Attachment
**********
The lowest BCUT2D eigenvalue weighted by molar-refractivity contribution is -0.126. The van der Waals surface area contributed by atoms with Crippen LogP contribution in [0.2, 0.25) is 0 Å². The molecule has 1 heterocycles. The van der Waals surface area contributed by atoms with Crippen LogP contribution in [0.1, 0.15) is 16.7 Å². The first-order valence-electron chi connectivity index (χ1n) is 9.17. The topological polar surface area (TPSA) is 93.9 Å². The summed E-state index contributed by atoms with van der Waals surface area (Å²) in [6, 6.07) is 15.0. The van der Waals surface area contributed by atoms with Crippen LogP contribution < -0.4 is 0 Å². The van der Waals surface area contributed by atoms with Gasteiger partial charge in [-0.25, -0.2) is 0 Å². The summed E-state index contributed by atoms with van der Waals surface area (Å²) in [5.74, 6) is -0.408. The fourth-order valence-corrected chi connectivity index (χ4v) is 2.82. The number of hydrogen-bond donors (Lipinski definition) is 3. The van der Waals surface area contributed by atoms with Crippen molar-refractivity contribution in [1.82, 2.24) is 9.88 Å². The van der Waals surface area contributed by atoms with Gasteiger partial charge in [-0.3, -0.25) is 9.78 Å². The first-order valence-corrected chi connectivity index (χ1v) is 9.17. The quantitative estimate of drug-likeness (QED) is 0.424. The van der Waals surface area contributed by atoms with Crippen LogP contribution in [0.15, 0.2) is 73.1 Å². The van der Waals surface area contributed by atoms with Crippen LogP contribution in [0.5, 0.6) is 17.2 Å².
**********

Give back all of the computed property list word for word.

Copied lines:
The lowest BCUT2D eigenvalue weighted by molar-refractivity contribution is -0.126. The van der Waals surface area contributed by atoms with Crippen LogP contribution in [0.2, 0.25) is 0 Å². The molecule has 1 heterocycles. The van der Waals surface area contributed by atoms with Crippen LogP contribution in [0.1, 0.15) is 16.7 Å². The first-order valence-electron chi connectivity index (χ1n) is 9.17. The topological polar surface area (TPSA) is 93.9 Å². The summed E-state index contributed by atoms with van der Waals surface area (Å²) in [6, 6.07) is 15.0. The van der Waals surface area contributed by atoms with Crippen LogP contribution < -0.4 is 0 Å². The van der Waals surface area contributed by atoms with Gasteiger partial charge in [-0.25, -0.2) is 0 Å². The summed E-state index contributed by atoms with van der Waals surface area (Å²) in [5.74, 6) is -0.408. The fourth-order valence-corrected chi connectivity index (χ4v) is 2.82. The number of hydrogen-bond donors (Lipinski definition) is 3. The van der Waals surface area contributed by atoms with Crippen molar-refractivity contribution in [1.82, 2.24) is 9.88 Å². The van der Waals surface area contributed by atoms with Gasteiger partial charge in [-0.3, -0.25) is 9.78 Å². The first-order valence-corrected chi connectivity index (χ1v) is 9.17. The quantitative estimate of drug-likeness (QED) is 0.424. The van der Waals surface area contributed by atoms with Crippen LogP contribution in [0.15, 0.2) is 73.1 Å². The van der Waals surface area contributed by atoms with Crippen LogP contribution in [0.5, 0.6) is 17.2 Å².